The Management of Fisheries within the UK Zone Post-Brexit
European Fishing Groups combine to Fight Brexit
The Financial Times has reported on manoeuvrings by European fishing groups in France, Netherlands, Denmark, Spain and Belgium to keep the status quo on fishing after Brexit. As these fleets take up to 80% of their catch in UK waters, it is not difficult to understand why they would want nothing to change.
But things have changed and will change. When the UK leaves the EU, it will leave the Common Fisheries Policy and will act as an independent coastal state. The principle of equal access will no longer apply, meaning that access to UK waters for non-UK vessels will have to be negotiated.
The European fleets have benefited enormously from free access to UK waters over the last 40 years. Probably the most relevant guide to the future is something like the Norwegian model, where access to fish in Norwegian waters is closely controlled by Norway and tied to conditions that are negotiated each year.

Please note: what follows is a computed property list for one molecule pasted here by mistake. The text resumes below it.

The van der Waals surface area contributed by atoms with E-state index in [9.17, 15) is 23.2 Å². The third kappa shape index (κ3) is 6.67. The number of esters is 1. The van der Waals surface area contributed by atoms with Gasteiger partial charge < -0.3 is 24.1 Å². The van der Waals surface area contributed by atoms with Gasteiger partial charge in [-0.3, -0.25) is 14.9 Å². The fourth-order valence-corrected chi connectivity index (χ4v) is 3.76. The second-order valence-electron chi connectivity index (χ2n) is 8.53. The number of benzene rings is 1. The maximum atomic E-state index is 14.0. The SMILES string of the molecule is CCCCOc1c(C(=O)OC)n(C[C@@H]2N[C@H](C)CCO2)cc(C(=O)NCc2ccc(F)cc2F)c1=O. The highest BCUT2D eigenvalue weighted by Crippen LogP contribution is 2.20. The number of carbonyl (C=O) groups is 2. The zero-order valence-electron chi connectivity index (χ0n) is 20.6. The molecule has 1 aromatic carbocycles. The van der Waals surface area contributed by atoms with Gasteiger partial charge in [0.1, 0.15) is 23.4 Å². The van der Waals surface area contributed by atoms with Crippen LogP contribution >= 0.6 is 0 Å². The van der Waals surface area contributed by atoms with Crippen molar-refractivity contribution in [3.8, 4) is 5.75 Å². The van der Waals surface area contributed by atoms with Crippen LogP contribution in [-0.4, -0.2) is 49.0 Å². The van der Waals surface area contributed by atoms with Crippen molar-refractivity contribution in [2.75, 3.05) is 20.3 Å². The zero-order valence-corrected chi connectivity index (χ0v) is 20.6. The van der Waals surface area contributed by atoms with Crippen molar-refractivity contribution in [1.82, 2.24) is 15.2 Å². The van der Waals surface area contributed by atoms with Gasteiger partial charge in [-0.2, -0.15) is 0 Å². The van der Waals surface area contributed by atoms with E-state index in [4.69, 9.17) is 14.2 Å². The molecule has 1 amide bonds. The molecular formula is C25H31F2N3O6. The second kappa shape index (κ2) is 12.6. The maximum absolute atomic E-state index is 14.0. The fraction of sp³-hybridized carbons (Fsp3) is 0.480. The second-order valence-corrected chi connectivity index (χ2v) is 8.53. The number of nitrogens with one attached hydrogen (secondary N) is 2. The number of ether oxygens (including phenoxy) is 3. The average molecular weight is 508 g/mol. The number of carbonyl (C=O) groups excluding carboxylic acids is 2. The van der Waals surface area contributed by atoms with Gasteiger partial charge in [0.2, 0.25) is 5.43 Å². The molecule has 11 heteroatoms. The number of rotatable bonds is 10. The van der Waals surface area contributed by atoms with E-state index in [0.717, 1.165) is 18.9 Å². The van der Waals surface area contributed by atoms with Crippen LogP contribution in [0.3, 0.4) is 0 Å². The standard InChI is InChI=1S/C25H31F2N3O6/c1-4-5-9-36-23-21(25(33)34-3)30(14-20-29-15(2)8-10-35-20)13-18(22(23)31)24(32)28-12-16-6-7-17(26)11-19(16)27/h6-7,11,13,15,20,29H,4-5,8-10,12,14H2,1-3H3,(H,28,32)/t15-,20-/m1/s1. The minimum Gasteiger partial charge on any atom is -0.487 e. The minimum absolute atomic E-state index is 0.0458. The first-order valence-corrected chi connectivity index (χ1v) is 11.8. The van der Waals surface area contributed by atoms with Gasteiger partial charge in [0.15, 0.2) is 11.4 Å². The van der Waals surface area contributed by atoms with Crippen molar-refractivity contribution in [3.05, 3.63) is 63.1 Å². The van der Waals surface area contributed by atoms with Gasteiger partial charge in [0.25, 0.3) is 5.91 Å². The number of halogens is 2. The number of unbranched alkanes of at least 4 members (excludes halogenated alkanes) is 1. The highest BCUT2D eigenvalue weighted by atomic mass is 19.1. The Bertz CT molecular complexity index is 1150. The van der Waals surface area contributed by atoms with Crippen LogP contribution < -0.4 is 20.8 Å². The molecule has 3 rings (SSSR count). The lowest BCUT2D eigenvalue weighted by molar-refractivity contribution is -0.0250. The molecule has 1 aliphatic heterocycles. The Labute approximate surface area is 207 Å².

It is to be expected that the European industry will talk up the threat of prohibitive barriers to European markets, and it is true that we need and want to sell much of our product into Europe. But in the long term unimpeded trade is in the mutual interests of both the UK and the EU. After the posturing and threats a deal will be reached.
The bottom line is that the era of equal access is over. We will all have to deal with the necessary readjustments. It the case of the UK fishing industry, that means quota shares that broadly reflect the fish resources located in UK waters. And an exclusive 12 mile limit to protect our inshore fisheries.
Every European fishing organisation in Europe would demand the same of their governments if they were in our position.